Wartsila’s RT-flex common rail engine technology provides environmental benefits including low fuel consumption and reductions in exhaust emissions. The engine waste heat is utilized to produce onboard electricity. These features help maintaining and operating sea borne transportation in more economical and sustainable ways.
Wartsila, the marine industry’s leading system integrator, will supply the main engines for a series of vessels being built for Kuwait Oil Tanker Co. (KOTC), a Subsidiary of Kuwait Petroleum Corporation. Four VLCCs (Very Large Crude Oil Carriers), one Aframax tanker and four medium-range tankers are being built at the Daewoo Shipbuilding & Marine Engineering (DSME) shipyard in South Korea.
The VLCCs will be fitted with 7-cylinder Wartsila RT-flex 82T engines and a Waste Heat Recovery System, whereby the exhaust gas energy is utilized to generate steam. This steam is used to operate a turbo generator that produces electricity for the ship. The Aframax vessel will be powered by a Wartsila 6-cylinder RT-flex 58T main engine, and the medium-range tankers by a Wartsila 7RT-flex50D main engine. All engines will be built by the Engine & Machinery Division of Hyundai Heavy Industries Co., Ltd. (HHI-EMD), which is a Wartsila licensee since 1975 and based in South Korea. The orders were received during the first half of the year.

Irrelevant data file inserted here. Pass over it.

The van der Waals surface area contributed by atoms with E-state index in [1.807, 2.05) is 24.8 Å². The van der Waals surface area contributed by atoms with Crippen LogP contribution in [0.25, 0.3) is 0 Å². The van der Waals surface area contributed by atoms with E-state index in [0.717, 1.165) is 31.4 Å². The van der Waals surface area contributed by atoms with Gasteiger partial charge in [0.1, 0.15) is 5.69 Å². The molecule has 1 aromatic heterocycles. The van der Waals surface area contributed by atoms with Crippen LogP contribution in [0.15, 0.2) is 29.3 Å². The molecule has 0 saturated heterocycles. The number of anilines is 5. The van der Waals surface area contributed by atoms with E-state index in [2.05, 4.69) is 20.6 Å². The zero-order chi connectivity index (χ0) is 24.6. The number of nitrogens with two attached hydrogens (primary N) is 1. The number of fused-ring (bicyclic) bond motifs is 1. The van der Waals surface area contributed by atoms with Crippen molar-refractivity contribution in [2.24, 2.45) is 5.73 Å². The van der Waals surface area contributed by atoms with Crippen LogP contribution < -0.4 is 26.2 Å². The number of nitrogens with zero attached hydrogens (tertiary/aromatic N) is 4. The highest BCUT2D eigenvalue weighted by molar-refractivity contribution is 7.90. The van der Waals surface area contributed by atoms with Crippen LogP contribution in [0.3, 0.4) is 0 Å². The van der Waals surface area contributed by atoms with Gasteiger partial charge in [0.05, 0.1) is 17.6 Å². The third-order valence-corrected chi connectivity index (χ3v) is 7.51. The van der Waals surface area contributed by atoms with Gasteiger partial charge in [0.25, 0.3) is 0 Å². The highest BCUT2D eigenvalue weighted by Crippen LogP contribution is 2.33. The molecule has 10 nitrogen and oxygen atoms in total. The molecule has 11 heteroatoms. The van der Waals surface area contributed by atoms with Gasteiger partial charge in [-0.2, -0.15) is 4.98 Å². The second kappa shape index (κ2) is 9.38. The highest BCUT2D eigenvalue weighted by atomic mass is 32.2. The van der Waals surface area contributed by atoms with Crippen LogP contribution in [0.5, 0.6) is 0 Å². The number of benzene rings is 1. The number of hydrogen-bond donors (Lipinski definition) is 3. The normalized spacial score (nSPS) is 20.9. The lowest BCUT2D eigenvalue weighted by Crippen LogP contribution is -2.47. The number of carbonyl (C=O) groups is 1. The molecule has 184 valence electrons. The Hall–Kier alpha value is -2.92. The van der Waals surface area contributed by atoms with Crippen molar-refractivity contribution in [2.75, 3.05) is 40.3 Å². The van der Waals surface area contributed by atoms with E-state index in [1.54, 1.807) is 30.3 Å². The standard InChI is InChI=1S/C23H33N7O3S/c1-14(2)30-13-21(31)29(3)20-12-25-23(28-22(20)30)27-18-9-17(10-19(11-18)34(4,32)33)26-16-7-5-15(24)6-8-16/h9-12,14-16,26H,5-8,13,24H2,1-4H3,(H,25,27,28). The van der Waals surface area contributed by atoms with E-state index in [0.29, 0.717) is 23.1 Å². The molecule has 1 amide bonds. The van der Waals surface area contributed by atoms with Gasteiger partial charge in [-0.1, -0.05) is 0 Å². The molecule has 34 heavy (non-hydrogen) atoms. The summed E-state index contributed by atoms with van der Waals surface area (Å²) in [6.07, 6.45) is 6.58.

Wartsila’s RT-flex common rail engine technology is designed with electronically controlled fuel injection and valve operation. Its benefits include extremely low Specific Fuel Oil Consumption (SFOC) across the entire operation range, and smokeless operation at all running speeds. The resulting reductions in exhaust emissions are of considerable significance as the marine industry is under pressure to reduce its environmental footprint.
“The choice of Wartsila RT-flex engines ensures that these new vessels will be both fuel and energy efficient, and that their emissions will be minimized. It is obvious that the Wartsila RT-flex82 engine is increasingly becoming the preferred choice for VLCCs worldwide,” says Lars Anderson, Vice President Merchant, and Wartsila Ship Power.
KOTC has considerable experience with Wartsila’s engine technology. The company already has two of its vessels fitted with Wartsila main engines and four vessels fitted with W?rtsil? auxiliary engines.